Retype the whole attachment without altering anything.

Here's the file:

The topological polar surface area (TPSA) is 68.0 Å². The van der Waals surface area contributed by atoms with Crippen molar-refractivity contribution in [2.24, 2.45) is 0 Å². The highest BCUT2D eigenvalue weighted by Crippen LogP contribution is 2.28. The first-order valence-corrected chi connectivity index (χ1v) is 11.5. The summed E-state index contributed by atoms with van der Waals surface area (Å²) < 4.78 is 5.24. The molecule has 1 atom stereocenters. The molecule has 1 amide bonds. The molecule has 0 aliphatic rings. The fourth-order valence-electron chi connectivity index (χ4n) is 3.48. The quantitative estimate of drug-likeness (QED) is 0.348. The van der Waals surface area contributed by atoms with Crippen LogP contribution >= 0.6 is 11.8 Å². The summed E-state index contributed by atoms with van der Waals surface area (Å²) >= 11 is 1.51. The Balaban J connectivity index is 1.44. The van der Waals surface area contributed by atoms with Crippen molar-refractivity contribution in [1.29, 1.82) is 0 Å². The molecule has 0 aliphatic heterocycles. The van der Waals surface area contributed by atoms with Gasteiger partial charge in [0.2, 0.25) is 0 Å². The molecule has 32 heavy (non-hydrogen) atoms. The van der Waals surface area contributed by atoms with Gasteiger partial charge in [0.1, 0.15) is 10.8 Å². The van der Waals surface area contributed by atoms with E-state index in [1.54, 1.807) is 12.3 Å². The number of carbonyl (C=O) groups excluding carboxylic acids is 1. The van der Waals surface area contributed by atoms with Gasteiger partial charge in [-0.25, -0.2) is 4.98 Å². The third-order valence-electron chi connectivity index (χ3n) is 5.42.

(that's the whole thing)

The topological polar surface area (TPSA) is 68.0 Å². The van der Waals surface area contributed by atoms with Crippen molar-refractivity contribution in [2.24, 2.45) is 0 Å². The highest BCUT2D eigenvalue weighted by Crippen LogP contribution is 2.28. The first-order valence-corrected chi connectivity index (χ1v) is 11.5. The summed E-state index contributed by atoms with van der Waals surface area (Å²) < 4.78 is 5.24. The molecule has 1 atom stereocenters. The molecule has 1 amide bonds. The molecule has 0 aliphatic rings. The fourth-order valence-electron chi connectivity index (χ4n) is 3.48. The quantitative estimate of drug-likeness (QED) is 0.348. The van der Waals surface area contributed by atoms with Crippen LogP contribution >= 0.6 is 11.8 Å². The summed E-state index contributed by atoms with van der Waals surface area (Å²) >= 11 is 1.51. The Balaban J connectivity index is 1.44. The van der Waals surface area contributed by atoms with Crippen molar-refractivity contribution in [1.29, 1.82) is 0 Å². The molecule has 0 aliphatic heterocycles. The van der Waals surface area contributed by atoms with Gasteiger partial charge in [0.2, 0.25) is 0 Å². The molecule has 32 heavy (non-hydrogen) atoms. The van der Waals surface area contributed by atoms with Gasteiger partial charge in [0.1, 0.15) is 10.8 Å². The van der Waals surface area contributed by atoms with E-state index in [1.54, 1.807) is 12.3 Å². The number of carbonyl (C=O) groups excluding carboxylic acids is 1. The van der Waals surface area contributed by atoms with Gasteiger partial charge in [-0.25, -0.2) is 4.98 Å². The third-order valence-electron chi connectivity index (χ3n) is 5.42.